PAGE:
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Hubei taxi protest set to escalate

Agence France-Presse, Monday 25 June 2001

BEIJING: More than 1,000 taxi drivers are on strike in central Hubei province to protest against a new fee that will cut their income by up to a third, local officials and a rights group say.

As the streets of Jingzhou city emptied of taxis and officials showed no signs of softening their stance, the drivers were yesterday considering escalating the conflict, possibly by jamming roads in the city.

The stand-off began when the Jingzhou government announced that the city's 1,588 taxi drivers would have to pay 30,000 yuan (HK$28,290) for a five-year licence, an official with the Jingzhou petition bureau said.

Some drivers don't understand why we have these policies, said the official, who gave his surname as Liang. Probably many of them feel they can't afford it.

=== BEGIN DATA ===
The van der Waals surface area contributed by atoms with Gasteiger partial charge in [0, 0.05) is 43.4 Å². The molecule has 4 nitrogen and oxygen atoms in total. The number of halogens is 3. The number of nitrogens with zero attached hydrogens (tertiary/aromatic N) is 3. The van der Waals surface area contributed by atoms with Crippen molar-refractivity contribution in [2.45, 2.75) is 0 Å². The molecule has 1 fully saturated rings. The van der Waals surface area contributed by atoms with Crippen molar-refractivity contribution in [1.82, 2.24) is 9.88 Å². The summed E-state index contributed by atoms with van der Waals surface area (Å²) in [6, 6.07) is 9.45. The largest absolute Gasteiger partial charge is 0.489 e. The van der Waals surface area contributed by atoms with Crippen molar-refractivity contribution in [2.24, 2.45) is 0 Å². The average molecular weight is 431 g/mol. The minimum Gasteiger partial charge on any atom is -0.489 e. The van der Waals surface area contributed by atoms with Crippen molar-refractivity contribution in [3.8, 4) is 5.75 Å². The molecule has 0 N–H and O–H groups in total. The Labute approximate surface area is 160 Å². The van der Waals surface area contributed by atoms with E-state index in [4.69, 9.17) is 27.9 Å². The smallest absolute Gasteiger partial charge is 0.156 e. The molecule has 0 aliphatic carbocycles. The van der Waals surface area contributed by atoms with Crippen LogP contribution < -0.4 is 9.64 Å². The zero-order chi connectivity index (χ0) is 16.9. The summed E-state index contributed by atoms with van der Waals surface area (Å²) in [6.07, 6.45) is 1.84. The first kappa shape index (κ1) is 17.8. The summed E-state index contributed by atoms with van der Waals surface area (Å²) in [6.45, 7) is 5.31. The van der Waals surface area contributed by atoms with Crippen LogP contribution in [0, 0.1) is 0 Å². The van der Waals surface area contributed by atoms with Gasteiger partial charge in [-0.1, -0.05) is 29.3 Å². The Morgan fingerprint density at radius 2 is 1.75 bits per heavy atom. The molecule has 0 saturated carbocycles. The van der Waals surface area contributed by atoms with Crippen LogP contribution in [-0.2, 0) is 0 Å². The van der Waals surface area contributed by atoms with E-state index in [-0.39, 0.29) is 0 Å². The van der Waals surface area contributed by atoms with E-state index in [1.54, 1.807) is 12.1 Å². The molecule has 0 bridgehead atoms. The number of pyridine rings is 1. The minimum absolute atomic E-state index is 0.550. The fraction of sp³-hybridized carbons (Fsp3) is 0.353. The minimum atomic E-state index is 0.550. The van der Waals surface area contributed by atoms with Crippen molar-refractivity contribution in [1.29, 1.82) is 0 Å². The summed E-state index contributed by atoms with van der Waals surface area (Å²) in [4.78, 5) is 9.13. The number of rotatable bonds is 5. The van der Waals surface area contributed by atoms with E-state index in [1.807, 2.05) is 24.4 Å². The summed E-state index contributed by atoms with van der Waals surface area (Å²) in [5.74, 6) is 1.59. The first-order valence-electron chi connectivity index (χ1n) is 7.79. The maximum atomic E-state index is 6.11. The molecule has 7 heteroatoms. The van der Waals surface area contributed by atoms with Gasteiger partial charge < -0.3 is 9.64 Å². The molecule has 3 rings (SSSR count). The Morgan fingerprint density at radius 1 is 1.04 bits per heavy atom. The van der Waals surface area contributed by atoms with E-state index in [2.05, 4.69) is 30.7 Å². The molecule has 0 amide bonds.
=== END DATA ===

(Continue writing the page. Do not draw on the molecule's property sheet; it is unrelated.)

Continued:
Since taxi drivers in the city make an average of just 20,000 yuan a year, the fee will mean a 30per cent reduction in most incomes, according to the Hong Kong-based Information Centre for Human Rights and Democracy in China.

Mr Liang said dozens of drivers had talked to government officials on Friday. They decided to stage a strike after the meetings.

He said only about 200 taxis were still operating as of Saturday, leaving close to 1,400 drivers on strike.

The Hong Kong-based group said about 1,000 drivers gathered at a plaza yesterday to discuss how to escalate their protest, with some suggesting action should be taken to paralyse traffic next week if the fee remained.

Mr Liang said the fee would not be abandoned because it had been approved by higher authorities and was needed to finance construction of new roads in the city.

He also suggested that the local government would not be unhappy to see some taxi drivers go out of business because of the fee.

There are so many taxi drivers here, he said.

The only possible future trend is for less drivers, not more, Mr Liang said.